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Production of plant growth modulating volatiles is widespread among rhizosphere bacteria and strongly depends on culture conditions


Blom, D; Fabbri, C; Connor, E C; Schiestl, F P; Klauser, D R; Boller, T; Eberl, L; Weisskopf, L (2011). Production of plant growth modulating volatiles is widespread among rhizosphere bacteria and strongly depends on culture conditions. Environmental Microbiology, 13(11):3047-3058.

Abstract

Recent studies have suggested that bacterial volatiles play an important role in bacterial-plant interactions. However, few reports of bacterial species that produce plant growth modulating volatiles have been published, raising the question whether this is just an anecdotal phenomenon. To address this question, we performed a large screen of strains originating from the soil for volatile-mediated effects on Arabidopsis thaliana. All of the 42 strains tested showed significant volatile-mediated plant growth modulation, with effects ranging from plant death to a sixfold increase in plant biomass. The effects of bacterial volatiles were highly dependent on the cultivation medium and the inoculum quantity. GC-MS analysis of the tested strains revealed over 130 bacterial volatile compounds. Indole, 1-hexanol and pentadecane were selected for further studies because they appeared to promote plant growth. None of these compounds triggered a typical defence response, using production of ethylene and of reactive oxygen species (ROS) as read-outs. However, when plants were challenged with the flg-22 epitope of bacterial flagellin, a prototypical elicitor of defence responses, additional exposure to the volatiles reduced the flg-22-induced production of ethylene and ROS in a dose-dependent manner, suggesting that bacterial volatiles may act as effectors to inhibit the plant's defence response.

Abstract

Recent studies have suggested that bacterial volatiles play an important role in bacterial-plant interactions. However, few reports of bacterial species that produce plant growth modulating volatiles have been published, raising the question whether this is just an anecdotal phenomenon. To address this question, we performed a large screen of strains originating from the soil for volatile-mediated effects on Arabidopsis thaliana. All of the 42 strains tested showed significant volatile-mediated plant growth modulation, with effects ranging from plant death to a sixfold increase in plant biomass. The effects of bacterial volatiles were highly dependent on the cultivation medium and the inoculum quantity. GC-MS analysis of the tested strains revealed over 130 bacterial volatile compounds. Indole, 1-hexanol and pentadecane were selected for further studies because they appeared to promote plant growth. None of these compounds triggered a typical defence response, using production of ethylene and of reactive oxygen species (ROS) as read-outs. However, when plants were challenged with the flg-22 epitope of bacterial flagellin, a prototypical elicitor of defence responses, additional exposure to the volatiles reduced the flg-22-induced production of ethylene and ROS in a dose-dependent manner, suggesting that bacterial volatiles may act as effectors to inhibit the plant's defence response.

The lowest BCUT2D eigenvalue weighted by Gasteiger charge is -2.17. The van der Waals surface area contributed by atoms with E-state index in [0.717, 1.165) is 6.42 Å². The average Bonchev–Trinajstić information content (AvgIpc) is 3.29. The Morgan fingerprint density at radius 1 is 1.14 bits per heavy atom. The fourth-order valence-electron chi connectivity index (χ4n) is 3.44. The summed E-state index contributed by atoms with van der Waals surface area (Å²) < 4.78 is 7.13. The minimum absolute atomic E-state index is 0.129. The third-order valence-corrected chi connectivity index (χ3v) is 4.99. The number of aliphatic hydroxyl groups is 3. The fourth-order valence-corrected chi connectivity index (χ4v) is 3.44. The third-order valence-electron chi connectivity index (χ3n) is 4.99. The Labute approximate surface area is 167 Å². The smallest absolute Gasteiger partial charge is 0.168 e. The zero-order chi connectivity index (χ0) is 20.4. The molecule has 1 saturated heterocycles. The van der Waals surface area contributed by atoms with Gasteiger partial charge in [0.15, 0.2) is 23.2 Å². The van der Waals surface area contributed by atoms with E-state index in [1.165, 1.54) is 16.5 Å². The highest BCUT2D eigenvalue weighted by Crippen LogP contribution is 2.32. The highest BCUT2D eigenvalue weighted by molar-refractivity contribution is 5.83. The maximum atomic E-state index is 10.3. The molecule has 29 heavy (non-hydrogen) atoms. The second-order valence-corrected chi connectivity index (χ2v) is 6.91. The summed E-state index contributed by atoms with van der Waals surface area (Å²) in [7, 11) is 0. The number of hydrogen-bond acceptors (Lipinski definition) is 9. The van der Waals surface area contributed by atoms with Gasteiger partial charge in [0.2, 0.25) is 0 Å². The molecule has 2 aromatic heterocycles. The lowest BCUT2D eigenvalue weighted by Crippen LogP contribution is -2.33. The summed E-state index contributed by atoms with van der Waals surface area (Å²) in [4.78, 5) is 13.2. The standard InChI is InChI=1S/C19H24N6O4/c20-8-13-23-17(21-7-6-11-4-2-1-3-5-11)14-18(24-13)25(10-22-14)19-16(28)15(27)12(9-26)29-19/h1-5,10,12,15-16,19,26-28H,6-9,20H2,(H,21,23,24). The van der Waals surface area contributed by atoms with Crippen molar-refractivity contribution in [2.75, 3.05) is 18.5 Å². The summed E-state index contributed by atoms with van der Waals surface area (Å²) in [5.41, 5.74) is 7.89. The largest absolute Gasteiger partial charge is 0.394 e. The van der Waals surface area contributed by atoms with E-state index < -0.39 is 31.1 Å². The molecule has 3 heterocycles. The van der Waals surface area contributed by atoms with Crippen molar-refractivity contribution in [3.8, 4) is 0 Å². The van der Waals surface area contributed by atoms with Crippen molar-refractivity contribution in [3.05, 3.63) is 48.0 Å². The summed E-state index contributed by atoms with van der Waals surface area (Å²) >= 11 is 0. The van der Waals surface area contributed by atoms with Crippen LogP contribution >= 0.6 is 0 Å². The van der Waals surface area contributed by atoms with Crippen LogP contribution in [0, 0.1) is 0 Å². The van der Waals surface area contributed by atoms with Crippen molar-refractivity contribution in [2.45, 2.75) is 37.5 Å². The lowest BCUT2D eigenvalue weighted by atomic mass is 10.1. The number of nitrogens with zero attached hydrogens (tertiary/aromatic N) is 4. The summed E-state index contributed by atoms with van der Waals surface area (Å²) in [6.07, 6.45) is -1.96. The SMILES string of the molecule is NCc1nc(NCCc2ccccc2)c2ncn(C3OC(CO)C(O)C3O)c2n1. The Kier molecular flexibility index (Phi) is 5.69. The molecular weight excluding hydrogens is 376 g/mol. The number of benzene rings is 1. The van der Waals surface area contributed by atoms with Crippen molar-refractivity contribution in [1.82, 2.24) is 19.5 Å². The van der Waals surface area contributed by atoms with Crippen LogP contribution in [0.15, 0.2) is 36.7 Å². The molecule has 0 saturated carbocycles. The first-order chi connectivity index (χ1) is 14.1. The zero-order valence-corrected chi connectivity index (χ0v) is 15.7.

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69 citations in Web of Science®
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Additional indexing

Item Type:Journal Article, refereed, original work
Communities & Collections:07 Faculty of Science > Institute of Systematic Botany and Botanical Gardens
Dewey Decimal Classification:580 Plants (Botany)
Language:English
Date:2011
Deposited On:02 Mar 2012 08:18
Last Modified:05 Apr 2016 15:30
Publisher:Wiley-Blackwell
ISSN:1462-2912
Publisher DOI:https://doi.org/10.1111/j.1462-2920.2011.02582.x
PubMed ID:21933319

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